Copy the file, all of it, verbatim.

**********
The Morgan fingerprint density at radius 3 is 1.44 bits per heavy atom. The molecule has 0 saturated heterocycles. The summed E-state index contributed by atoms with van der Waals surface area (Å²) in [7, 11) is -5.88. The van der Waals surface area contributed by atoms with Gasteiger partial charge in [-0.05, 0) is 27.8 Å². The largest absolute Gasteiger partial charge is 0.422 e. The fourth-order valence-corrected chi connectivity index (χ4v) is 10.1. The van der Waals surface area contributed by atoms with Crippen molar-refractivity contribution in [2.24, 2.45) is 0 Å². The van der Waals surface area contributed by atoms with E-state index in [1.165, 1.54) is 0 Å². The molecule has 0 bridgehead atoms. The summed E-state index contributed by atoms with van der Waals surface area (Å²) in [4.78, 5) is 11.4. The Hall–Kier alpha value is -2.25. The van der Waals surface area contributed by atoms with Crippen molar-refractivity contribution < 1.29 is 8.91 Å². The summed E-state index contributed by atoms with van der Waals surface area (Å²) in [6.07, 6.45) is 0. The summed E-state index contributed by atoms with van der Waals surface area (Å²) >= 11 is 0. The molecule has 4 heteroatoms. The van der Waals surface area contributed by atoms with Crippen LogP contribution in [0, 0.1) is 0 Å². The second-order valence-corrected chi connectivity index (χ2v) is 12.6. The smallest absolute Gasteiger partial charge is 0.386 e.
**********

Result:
The Morgan fingerprint density at radius 3 is 1.44 bits per heavy atom. The molecule has 0 saturated heterocycles. The summed E-state index contributed by atoms with van der Waals surface area (Å²) in [7, 11) is -5.88. The van der Waals surface area contributed by atoms with Gasteiger partial charge in [-0.05, 0) is 27.8 Å². The largest absolute Gasteiger partial charge is 0.422 e. The fourth-order valence-corrected chi connectivity index (χ4v) is 10.1. The van der Waals surface area contributed by atoms with Crippen molar-refractivity contribution in [2.24, 2.45) is 0 Å². The van der Waals surface area contributed by atoms with E-state index in [1.165, 1.54) is 0 Å². The molecule has 0 bridgehead atoms. The summed E-state index contributed by atoms with van der Waals surface area (Å²) in [4.78, 5) is 11.4. The Hall–Kier alpha value is -2.25. The van der Waals surface area contributed by atoms with Crippen molar-refractivity contribution < 1.29 is 8.91 Å². The summed E-state index contributed by atoms with van der Waals surface area (Å²) in [6.07, 6.45) is 0. The summed E-state index contributed by atoms with van der Waals surface area (Å²) >= 11 is 0. The molecule has 4 heteroatoms. The van der Waals surface area contributed by atoms with Crippen LogP contribution in [0, 0.1) is 0 Å². The second-order valence-corrected chi connectivity index (χ2v) is 12.6. The smallest absolute Gasteiger partial charge is 0.386 e.